Because the U.S. federal government is the largest employer in the U.S., the actions of federal agencies within these domains of Google, Facebook, and Twitter easily constitute a powerful shadow and threat to free expression. Congress should exert a more proactive oversight regarding all of these organizations, and the Justice Department should supervise these activities with a nonideological understanding that freedom of speech is an inherent necessity, not a component of a cost-benefit analysis wherein the Justice Department considers the ideological benefits of selective prosecutions to shape America’s political landscape.

It is apparent that emerging artificial intelligence tools hold the potential to supplant current internet technologies. AI chatbot software can cull the internet in a manner that could replace search engines such as Google. The internet that these AI agents are scanning has been shaped by powerful political forces that may reinforce ideological and reactionary forces and move us toward ideological fascism rather than away from it. Congress’s habit of unleashing radical federal government powers in the name of public safety casts a shadow against creativity and dissent. This social wellspring of discursive complexity is jeopardized by the insatiable security interests of a federal government that spends trillions of dollars each year and increasingly cannot fully document or account for this spending.

Professor Denton and I argue that the well-being of the U.S. is intimately attached to its central practice of free speech. The consideration of multiple points of view enables discoveries in science, medicine, and politics that contribute to human well-being. The rather shocking stoppage of life expectancies increasing around 2015 points to a correlation with technologies more efficient at constraining rather than expanding human creativity.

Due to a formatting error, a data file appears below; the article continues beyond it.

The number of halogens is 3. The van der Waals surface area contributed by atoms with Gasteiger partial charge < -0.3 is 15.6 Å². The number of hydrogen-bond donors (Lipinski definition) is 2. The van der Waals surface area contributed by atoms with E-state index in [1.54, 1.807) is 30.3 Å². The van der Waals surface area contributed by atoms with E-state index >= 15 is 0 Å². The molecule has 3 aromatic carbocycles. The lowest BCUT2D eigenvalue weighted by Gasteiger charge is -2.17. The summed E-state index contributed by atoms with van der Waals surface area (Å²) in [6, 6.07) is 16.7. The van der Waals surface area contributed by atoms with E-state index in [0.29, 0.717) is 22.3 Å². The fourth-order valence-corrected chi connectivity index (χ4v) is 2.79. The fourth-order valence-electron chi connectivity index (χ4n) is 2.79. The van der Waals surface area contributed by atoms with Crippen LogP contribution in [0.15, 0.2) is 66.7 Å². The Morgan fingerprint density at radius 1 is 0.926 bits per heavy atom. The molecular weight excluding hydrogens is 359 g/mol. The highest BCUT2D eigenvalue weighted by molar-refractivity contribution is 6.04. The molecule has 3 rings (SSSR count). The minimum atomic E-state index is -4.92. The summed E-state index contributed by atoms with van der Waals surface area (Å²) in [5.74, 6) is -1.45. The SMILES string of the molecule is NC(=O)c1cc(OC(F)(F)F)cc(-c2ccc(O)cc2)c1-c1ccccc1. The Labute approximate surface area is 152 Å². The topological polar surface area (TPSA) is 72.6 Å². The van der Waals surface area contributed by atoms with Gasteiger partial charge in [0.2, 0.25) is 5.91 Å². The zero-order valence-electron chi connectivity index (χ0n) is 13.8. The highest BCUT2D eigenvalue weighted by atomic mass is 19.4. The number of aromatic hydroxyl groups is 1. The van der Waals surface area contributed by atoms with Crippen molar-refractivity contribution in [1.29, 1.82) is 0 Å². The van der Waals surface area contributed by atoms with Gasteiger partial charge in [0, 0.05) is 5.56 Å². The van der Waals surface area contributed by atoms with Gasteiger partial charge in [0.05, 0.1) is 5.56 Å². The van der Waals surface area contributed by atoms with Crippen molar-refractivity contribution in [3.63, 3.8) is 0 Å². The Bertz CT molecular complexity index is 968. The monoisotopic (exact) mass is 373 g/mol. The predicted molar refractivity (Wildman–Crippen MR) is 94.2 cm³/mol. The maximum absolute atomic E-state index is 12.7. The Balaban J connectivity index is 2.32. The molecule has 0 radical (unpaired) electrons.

These constraints are evident in global problems such as perpetuating radical closed societies such as those maintained in China through intensive internet controls. Apple’s recent decision to turn off Bluetooth and Airdrop functions to phones largely manufactured in the controlled economy of China points to the value of dissent in potential global political reform and the dangers of the current technology monopolies such as those found in Apple, Google, and Facebook. Lastly we come to the “Twitter Files” concerning the social media platform was in cahoots with U.S. government agencies not only domestically, but assisted in shaping military messaging overseas.

Apple actively stifled dissent in China due to its profitable relationship with the communist government of that nation. The U.S. must reestablish itself as the foremost proponent of dissent and free speech both at home and abroad. Without such a political practice, our own well-being at home will be stifled and perhaps further pressed into decline. Moreover, the well-being of 8 billion people looking for solutions beyond the narrow minds like those ruling in Pyongyang, Tehran, and Beijing will be equally doomed. The recent revelations of “Twitter Files” and ideological manipulations within Twitter offer an opportunity for everyone to renew our commitment to the goal of a free and open society.